Mo Willems also operates along these lines. He talks about how he has to spend time with a character before he can make a book. Willems does this by drawing the character over and over, becoming familiar with it until the personality is fully developed. This is another representation of how manipulating something helps conceptualize the thought process. He also likes to make book dummys because he likes the physicality of the book. Willems takes into account the shape of the book as well as the timing when turning a page and how that affects the story. Like Lithgow, Willems works through the meter of his writing physically. The manipulation and reviewing of their work manually is their recursive drafting method. Going over their work to make sure their ideas are represented in a logical manner.
Many conventional drafting methods just don't work with kinesthetic thinkers. Kirby Larson has her story ideas down on 3x5 note cards in a pile. "I'm a terrible outliner," Larson says. "Outlining is not for me." Outlining is a very easy way for kinesthetic learners to encounter writer's block. When Larson gets stuck, she shuffles through her stack of cards to get a new idea. This may cause her to write out of order, but that doesn't always matter to a kinesthetic writer. Dunn points out that cutting paragraphs out and re-arranging them in different orders is a great way for kinesthetic thinkers to revise their writing. Not only does this kinesthetic work with ideas help all learners experiment with organizational patters, it also clearly exemplifies the role of transitions (113). For kinesthetic thinkers this is much more effective than pasting things in different orders in a word document. The physical factor allows the idea to settle more firmly in the brain and makes it easier to see what isn't working.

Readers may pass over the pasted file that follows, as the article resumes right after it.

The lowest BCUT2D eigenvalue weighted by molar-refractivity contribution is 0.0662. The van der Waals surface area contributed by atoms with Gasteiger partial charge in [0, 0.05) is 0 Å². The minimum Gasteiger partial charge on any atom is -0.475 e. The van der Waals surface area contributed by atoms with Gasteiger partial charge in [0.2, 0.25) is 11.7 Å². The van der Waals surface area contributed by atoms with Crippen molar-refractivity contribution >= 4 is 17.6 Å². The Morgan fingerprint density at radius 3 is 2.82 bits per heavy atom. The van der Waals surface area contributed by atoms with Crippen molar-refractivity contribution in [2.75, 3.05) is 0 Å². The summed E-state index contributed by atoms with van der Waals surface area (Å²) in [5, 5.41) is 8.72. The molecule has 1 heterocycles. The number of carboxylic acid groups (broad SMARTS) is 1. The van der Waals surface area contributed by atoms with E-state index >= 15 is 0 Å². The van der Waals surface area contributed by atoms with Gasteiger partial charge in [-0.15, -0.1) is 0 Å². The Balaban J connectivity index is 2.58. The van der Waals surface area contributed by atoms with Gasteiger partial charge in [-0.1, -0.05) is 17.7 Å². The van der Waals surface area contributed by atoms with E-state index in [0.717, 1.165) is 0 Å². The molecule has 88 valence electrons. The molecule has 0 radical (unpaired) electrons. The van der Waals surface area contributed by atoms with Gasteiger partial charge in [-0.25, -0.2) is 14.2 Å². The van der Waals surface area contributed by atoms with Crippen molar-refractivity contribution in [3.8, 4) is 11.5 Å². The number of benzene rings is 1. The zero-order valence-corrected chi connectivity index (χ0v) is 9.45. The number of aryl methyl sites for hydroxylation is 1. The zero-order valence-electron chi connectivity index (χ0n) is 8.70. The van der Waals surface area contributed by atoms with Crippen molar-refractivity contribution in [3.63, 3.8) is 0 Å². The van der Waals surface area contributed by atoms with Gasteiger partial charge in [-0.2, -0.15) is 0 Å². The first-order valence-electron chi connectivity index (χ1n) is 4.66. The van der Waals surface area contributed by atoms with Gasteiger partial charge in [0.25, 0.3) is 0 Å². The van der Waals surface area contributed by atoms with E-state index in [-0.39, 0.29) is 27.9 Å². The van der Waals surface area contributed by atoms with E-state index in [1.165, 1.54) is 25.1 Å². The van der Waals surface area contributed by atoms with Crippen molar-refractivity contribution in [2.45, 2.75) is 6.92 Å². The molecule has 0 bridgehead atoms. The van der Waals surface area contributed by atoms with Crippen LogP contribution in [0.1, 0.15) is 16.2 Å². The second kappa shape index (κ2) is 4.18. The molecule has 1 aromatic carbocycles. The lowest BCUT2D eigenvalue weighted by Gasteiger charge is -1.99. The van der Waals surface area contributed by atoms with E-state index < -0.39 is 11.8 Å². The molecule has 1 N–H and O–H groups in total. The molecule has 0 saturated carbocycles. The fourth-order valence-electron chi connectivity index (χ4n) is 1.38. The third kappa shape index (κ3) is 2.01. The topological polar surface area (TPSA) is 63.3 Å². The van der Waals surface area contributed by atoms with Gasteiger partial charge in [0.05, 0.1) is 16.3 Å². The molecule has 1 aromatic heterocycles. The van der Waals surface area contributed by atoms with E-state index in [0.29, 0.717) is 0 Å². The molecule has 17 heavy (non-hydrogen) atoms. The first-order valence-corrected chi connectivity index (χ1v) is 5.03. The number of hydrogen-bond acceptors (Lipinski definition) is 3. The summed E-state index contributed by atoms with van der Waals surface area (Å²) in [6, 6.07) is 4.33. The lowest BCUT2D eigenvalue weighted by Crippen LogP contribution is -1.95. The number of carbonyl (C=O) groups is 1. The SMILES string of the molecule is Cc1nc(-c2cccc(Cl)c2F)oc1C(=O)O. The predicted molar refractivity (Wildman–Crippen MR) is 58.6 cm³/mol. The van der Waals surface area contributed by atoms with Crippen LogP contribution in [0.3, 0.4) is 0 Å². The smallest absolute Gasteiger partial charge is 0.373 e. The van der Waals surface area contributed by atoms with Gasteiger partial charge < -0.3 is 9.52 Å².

Walking, drawing, and manipulating are key things these four authors touched on when talking about their writing processes. These are also major methods kinesthetic thinkers use. They aren't your run of the mill outline, rough draft, revision, final draft, writing solutions. That's why the idea of children's authors being kinesthetic learners struck me while watching the videos. These children's authors weren't using typical methods of drafting which are displayed my most other genres of authors. They were using methods I had researched earlier.
Kinesthetic thinkers tend to go into the more creative career fields. I hypothesize that this is why I am finding this connection within the field of children's authors. It is a highly creative field of writing that requires creative individuals. While not every author is a kinesthetic learner, I believe that this may be a field that calls to those who have learned to draft creatively.
Dunn, Patricia. Talking Sketching Moving Multiple Literacies in the Teaching of Writing. Portsmouth: Boynton/Cook Publishers Inc., 2001. Print.
Child's Bookshelf: Inside Children's Literature. Perf. Lithgow, John. PBS: DVD.
Child's Bookshelf: Inside Children's Literature. Perf. Raschka, Chris. PBS: DVD.
Child's Bookshelf: Inside Children's Literature. Perf. Willems, Mo. PBS: DVD.
"Kirby Larson Interview." YouTube. Web. 10 May 2011.